As you walk into the Fox Theatre to see Sing-A-Long Wizard of Oz, you'll be handed a bag full of goodies -- noisemakers, bubbles, kazoos -- not unlike the kit of accoutrements recommended for a midnight screening of Rocky Horror. Many theatergoers will be in costume, and many of them will be Munchkin-sized. This new interactive production of the "most beloved motion picture of all time" has played to sold-out audiences in Chicago and is making the trip to St. Louis the first week of February as it begins its world tour.
So what is this, exactly? Well, it's The Wizard of Oz -- and we trust you all know the story (shorthand version: girl, song, tornado, Munchkins, murder, acquisition of distinctive Manolos, song, journey, song, time to wake up). This is a fully interactive production of a fully remastered print, which includes subtitles for all of the musical numbers, similar to Sing-A-Long Sound of Music, which has played at the Fox in years past. Since Oz became an annual television event, it's a rare treat to see it on the big screen, let alone on a screen as massive as the one at the Fox.
And at home you won't be entertained by emcee Ed Coffield, who introduces the film and instructs the crowd in the fine art of audience-participation: You hiss at the Wicked Witch and mock her theme on the kazoo, you bark when Toto runs in, and you sing, sing, sing along. Coffield also oversees the costume contest that precedes the movie, encouraging the audience to cheer as kids (and adults) wrapped in tin foil (like the Tin Man) or covered in miniature houses and cattle (a twister, Auntie Em!) march across the stage.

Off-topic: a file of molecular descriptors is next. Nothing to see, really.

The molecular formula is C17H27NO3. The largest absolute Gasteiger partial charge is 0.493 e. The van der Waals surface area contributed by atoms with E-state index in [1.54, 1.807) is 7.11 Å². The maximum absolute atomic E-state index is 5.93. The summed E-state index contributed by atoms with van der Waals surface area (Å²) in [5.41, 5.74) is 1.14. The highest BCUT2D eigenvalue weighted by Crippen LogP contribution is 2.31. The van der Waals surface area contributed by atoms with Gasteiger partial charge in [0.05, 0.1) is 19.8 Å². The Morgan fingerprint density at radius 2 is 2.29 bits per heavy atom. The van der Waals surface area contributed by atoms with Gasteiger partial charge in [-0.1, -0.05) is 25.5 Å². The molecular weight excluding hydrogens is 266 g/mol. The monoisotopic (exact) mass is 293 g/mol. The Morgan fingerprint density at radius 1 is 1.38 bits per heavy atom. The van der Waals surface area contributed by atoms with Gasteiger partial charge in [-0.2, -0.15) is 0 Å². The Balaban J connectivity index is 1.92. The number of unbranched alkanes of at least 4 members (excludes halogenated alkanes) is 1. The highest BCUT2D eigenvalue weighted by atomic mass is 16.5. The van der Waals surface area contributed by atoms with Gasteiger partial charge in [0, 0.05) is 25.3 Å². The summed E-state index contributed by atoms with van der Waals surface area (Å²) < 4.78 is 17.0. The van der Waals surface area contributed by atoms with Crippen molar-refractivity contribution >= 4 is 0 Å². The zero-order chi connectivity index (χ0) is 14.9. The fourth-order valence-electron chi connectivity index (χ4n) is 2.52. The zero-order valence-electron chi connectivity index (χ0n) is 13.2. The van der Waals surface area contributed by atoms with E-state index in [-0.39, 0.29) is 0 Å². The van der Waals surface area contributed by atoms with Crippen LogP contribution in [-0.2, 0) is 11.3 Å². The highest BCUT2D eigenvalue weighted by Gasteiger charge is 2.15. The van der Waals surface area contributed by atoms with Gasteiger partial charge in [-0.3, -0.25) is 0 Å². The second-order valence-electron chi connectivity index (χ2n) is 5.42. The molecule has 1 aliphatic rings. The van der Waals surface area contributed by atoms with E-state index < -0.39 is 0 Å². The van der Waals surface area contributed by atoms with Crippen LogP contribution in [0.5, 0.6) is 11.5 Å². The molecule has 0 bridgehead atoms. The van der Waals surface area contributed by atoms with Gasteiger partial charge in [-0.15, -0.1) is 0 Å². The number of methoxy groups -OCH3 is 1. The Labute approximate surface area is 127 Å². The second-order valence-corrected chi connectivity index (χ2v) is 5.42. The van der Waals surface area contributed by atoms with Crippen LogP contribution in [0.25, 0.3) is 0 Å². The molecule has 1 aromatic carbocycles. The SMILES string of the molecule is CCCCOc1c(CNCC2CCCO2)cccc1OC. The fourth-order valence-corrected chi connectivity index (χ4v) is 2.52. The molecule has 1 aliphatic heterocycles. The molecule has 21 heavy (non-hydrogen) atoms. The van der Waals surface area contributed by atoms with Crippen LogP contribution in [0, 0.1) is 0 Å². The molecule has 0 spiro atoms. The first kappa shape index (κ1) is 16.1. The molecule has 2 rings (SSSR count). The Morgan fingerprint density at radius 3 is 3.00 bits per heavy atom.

A Sing-A-Long Wizard of Oz seems long overdue; after all, this is the film that's inspired grown-up bits of weirdness as varied as Zardoz (the Sean Connery sci-fi "classic") and David Lynch's Wild at Heart, not to mention that Pink Floyd-inspired bit of accidental, multimedia synchronicity a few years back (dude, if you watch it with Dark Side playing...). Those corruptions aside, the great director Victor Fleming's Wizard of Oz is an endurance runner in the twentieth-century cultural marathon, next to such classics as Frank Capra's It's a Wonderful Life and Orson Welles' Citizen Kane (neither of which would make a good sing-a-long). The film has captivated audiences since its premiere in 1939 -- a golden year for American cinema, sure, but not a golden year for Western civilization, which was quickly going from bad to worse.
Enter The Wizard of Oz, which, as clichéd as it sounds, made magic. On the big screen and in the presence of an enthusiastic crowd, epic films such as this have the ability to dissolve the most hardened sense of irony and make grim reality flutter away. It's magical, if only for a couple of hours -- and that's before the kazoo.